(deep breath) I think that everything negative about this team has been said in one of the three game threads today. Obviously, the A's are playing some craptastic baseball, absolutely no one is really hitting the ball consistently, and more concerning, most players are having just awful at-bats when they are at the plate. The outfield combination of Cespedes, Reddick and Crisp are sinking the A's quickly, as the A's will see their 6 game lead evaporate tonight when the Rangers beat the Angels at 7:05. For all his dramatic flair, Cespedes is batting .228/ .299/.428 on the season, and the suggestion of sitting him down for 48 hours and having him watch all the times he takes hittable pitches while flailing wildly to strike out at bad ones is not the worst idea I've ever heard. Meanwhile, Reddick is even worse, batting .205/.289/ .330. Those are pitcher's hitting numbers. I'm not positive, but I bet Tommy Milone could hit right around there for a full season. And the A's aren't going to win a lot of games where their leadoff hitter is a consistent 0-4 or 0-5 at the top of the lineup (he was 0-5 today, securing the 5th at-bat due to the hits by Moss, Donaldson, Callaspo and Sogard, all of whom had 2 in the game).
Also, National League baseball is a waste. There, I said it. Absolutely no one wants to watch Bartolo Colon at the plate, especially when he was either a) sick or b) his non-pitching arm was hurting a bit, both of which we heard as reasons for his early departure from today's game. Seriously, if someone who had never seen a baseball game tuned in for his at-bat, they would be convinced that this is the dumbest sport on record. Thank goodness that this is the last at-bat of National League baseball up to and including the World Series (ha!).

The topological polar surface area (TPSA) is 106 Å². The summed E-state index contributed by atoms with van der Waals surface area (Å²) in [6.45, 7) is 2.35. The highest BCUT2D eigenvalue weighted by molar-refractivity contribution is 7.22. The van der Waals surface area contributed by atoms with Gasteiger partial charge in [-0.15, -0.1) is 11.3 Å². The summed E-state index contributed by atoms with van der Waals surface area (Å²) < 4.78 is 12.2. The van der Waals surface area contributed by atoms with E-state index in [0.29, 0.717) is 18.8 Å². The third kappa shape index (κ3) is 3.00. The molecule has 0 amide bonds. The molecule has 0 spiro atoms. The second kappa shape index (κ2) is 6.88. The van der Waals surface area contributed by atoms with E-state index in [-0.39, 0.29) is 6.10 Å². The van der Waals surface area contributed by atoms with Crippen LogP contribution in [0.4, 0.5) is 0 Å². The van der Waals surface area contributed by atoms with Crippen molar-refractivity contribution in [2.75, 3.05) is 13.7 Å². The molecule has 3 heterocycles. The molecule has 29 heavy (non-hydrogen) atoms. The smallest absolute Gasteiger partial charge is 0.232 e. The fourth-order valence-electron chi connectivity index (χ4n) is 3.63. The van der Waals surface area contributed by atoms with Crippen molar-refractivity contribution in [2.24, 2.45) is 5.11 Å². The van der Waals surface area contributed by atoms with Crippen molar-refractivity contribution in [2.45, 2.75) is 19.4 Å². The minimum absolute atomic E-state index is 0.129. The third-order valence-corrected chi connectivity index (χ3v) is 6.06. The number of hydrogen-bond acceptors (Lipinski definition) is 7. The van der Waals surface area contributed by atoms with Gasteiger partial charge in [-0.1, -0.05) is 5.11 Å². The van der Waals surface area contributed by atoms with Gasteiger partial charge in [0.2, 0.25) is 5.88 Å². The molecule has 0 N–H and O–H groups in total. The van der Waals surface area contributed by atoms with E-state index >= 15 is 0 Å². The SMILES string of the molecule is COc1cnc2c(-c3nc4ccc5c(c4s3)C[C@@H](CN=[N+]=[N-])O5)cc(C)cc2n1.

So, even though Reddick and Cespedes thoroughly managed to end the A's rallies, the offense did put together five runs. The Reds scored in the first inning; the A's tied the game on Josh Donaldson's home run in the second. Then everything fell apart for the A's, and Colon allowed 4 more to give the Reds a 5-1 lead. The A's put up a rally in the fourth on a Moss single and a Callaspo double, and Moss scored on a Vogt single, but Callaspo was thrown out and injured on the play at home.
With the score 6-2 after the Reds got one off Chavez, Lowrie doubled to open the sixth. After Cespedes popped up (I wasn't kidding about his day), Moss singled, and Josh Donaldson singled, bringing in the A's third run. Then Sogard tripled in two more, and suddenly, the score was 6-5 with a runner on 3rd with one out for the A's. But they don't score those runs lately. Norris grounded out, and Sogard was thrown out at the plate. And then Reddick struck out with the runner on second.
The A's would put one runner on in the seventh, but Cespedes struck out in a terrible at bat, and two more runners on in the eighth; the last chance to score before Aroldis Chapman, but Reddick flew out to end the threat. And that's all she wrote.
All that to say, if I told you at the beginning of the season that on August 7th, the A's would be tied for first, you'd take it. And you should. Which is exactly where we are right now. True, this team is struggling in the worst way, but they are tied for first. And there are games left to right the ship. The A's hail from Toronto on Friday night; we'll see you back here!